Bouef a la Bourguignonne

dried bay leaves
Image via Wikipedia

2-1/2 beef chuck, well marbled, cut into cubes
1 bottle Cabernet Sauvignon
2 celery stalks
1 carrot, peeled and split
4 TBSP vegetable oil
30 button mushrooms, cleaned and quartered
1 yellow onion, peeled and cut into quarters
4 OZ slab bacon, cut into 1/2″ cubes
3 QT beef stock
12 whole peppercorns
16 small pearl onions, peeled
2 bay leaves
1 TBSP fresh thyme, chopped
2 TBSP butter
Salt and Pepper

Place meat and red wine in a non-corrosive dish and marinate for 1 day. Preheat oven to 325ºF. Drain wine and set wine aside. Pat meat dry, season with salt and pepper.
Heat beef stock and keep warm. Heat 2 TBSP oil in large skillet and sear meat on all sides. Place meat in 8 QT Dutch oven. Place 3 to 4 pieces bacon, yellow onions, carrots and celery stalks in saute pan and cook until browned. Add to meat. Drain fat and de-glaze pan with a cup of reserved wine and add to meat. Add remaining wine, thyme, pepper corns and bay leaves. Add enough stock to cover by one inch. Cover pot and place in oven, cook until meat is very tender, approx. 3 hours.
Heat a large saute pan and add mushrooms, bacon and pearl onions. Cook until brown. Set aside. Remove meat from pot and place in baking dish, season with salt and pepper. Set aside.
Strain cooking liquid into large sauce pay and add remaining stock, if any, reduce by half. Add butter and chocolate and stir until melted. Add braised meat, mushrooms, bacon and pearl onions to sauce. Serve with potato puree or polenta.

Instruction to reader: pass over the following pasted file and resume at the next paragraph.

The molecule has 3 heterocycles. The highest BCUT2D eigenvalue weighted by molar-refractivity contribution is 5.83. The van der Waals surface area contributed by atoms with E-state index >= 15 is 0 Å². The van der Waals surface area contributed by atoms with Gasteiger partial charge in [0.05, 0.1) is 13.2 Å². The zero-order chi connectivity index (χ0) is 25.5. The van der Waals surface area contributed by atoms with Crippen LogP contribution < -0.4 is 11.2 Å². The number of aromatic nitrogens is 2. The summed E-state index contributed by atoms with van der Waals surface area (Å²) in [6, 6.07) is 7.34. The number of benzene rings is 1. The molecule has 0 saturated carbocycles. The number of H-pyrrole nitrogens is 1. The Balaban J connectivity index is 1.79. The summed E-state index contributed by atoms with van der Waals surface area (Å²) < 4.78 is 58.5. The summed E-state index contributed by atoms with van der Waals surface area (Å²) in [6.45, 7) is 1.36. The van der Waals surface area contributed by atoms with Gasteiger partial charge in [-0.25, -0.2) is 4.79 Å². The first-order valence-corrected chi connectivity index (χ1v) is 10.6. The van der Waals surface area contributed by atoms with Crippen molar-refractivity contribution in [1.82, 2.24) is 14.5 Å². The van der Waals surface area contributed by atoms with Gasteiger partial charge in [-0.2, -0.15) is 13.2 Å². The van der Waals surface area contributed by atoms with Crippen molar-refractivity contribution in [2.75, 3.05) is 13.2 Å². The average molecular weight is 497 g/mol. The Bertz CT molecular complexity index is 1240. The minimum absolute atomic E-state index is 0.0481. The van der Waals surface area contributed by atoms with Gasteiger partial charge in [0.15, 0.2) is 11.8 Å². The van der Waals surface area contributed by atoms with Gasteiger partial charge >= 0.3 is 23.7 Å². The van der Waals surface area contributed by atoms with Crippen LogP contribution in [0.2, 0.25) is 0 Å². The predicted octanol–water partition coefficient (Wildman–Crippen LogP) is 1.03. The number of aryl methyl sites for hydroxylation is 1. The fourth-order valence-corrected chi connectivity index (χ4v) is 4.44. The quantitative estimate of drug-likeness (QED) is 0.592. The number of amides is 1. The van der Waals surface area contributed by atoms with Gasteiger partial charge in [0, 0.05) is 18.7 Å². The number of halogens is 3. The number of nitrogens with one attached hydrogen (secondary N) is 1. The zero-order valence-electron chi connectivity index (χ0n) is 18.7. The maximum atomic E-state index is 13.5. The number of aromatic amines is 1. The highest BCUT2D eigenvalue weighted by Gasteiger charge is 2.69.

This recipe is unreal. Truly a meal fit for a king, or at least for people you like. Each time we have this particular dish I feel like my life is complete in almost an emotional response kind of way. There’s not much that could improve the experience, other than serving a wine like the Spann Vineyard MoJo. The MoJo is a Super Tuscan-inspired blend with a little sweetness to it, but it’s like cashmere in a glass. It’s not over the top, or too rich, but it’s stylish like a BMW. Sleek, sexy, refined with many subtle nuances but elegant. I’d put it up against any wine twice the price. This is the kind of wine you pull out when you want to impress company when they come over for dinner.  I find both recipe and wine are very well balanced between sweet, salt, bitter and sour.  Both wine and recipe both have matching intensity’s of flavor.  For more on the basic concept to pairing wine and food go here.

tongue-map_pairing12tongue-map-intensity_91

Reblog this post [with Zemanta]

  8 comments for “Bouef a la Bourguignonne

  1. Pingback: Twitted by _SDO
  2. Victoria Allyson
    April 25, 2009 at 1:46 AM

    Close, but a few ideas..1) no celery.its bitter and does nada for the dish 2) when finishing, 1tbsp tom paste & 1 tbsp beurre manie 3) Pinot is also nice , to cook w. 4) chocolate is sacralegious! uneless u are going for a mexican /latin theme, then it is no longer bouef bourgu..different mojo entirely! and I blanch my bacon for this recipe, before rendering. removes the salt.

  3. December 29, 2009 at 3:50 PM

    I see no chocolate in the ingredients list. How much, what kind (dark, milk), and what form (powder, bar, shaved..) do you use? This recipe is now on my "must try" list for sure.

Leave a Reply

Your email address will not be published. Required fields are marked *